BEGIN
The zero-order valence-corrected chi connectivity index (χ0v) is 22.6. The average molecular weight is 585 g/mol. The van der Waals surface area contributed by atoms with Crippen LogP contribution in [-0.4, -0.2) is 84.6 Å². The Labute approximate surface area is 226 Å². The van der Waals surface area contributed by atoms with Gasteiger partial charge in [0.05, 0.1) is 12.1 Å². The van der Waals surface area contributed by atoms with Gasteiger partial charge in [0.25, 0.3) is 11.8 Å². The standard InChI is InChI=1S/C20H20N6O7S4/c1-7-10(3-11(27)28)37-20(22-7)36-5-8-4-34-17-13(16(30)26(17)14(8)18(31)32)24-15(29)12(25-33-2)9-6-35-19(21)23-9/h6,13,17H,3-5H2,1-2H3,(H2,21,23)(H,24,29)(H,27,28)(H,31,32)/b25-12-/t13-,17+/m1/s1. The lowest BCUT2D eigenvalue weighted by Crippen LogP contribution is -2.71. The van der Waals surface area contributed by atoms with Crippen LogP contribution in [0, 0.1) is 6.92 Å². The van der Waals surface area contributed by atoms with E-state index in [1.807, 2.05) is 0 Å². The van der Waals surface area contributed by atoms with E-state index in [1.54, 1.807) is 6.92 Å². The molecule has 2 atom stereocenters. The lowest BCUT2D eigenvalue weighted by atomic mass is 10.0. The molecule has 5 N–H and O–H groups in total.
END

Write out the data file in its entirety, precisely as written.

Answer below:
The zero-order valence-corrected chi connectivity index (χ0v) is 22.6. The average molecular weight is 585 g/mol. The van der Waals surface area contributed by atoms with Crippen LogP contribution in [-0.4, -0.2) is 84.6 Å². The Labute approximate surface area is 226 Å². The van der Waals surface area contributed by atoms with Gasteiger partial charge in [0.05, 0.1) is 12.1 Å². The van der Waals surface area contributed by atoms with Gasteiger partial charge in [0.25, 0.3) is 11.8 Å². The standard InChI is InChI=1S/C20H20N6O7S4/c1-7-10(3-11(27)28)37-20(22-7)36-5-8-4-34-17-13(16(30)26(17)14(8)18(31)32)24-15(29)12(25-33-2)9-6-35-19(21)23-9/h6,13,17H,3-5H2,1-2H3,(H2,21,23)(H,24,29)(H,27,28)(H,31,32)/b25-12-/t13-,17+/m1/s1. The lowest BCUT2D eigenvalue weighted by Crippen LogP contribution is -2.71. The van der Waals surface area contributed by atoms with Crippen LogP contribution in [0, 0.1) is 6.92 Å². The van der Waals surface area contributed by atoms with E-state index in [1.807, 2.05) is 0 Å². The van der Waals surface area contributed by atoms with E-state index in [1.54, 1.807) is 6.92 Å². The molecule has 2 atom stereocenters. The lowest BCUT2D eigenvalue weighted by atomic mass is 10.0. The molecule has 5 N–H and O–H groups in total.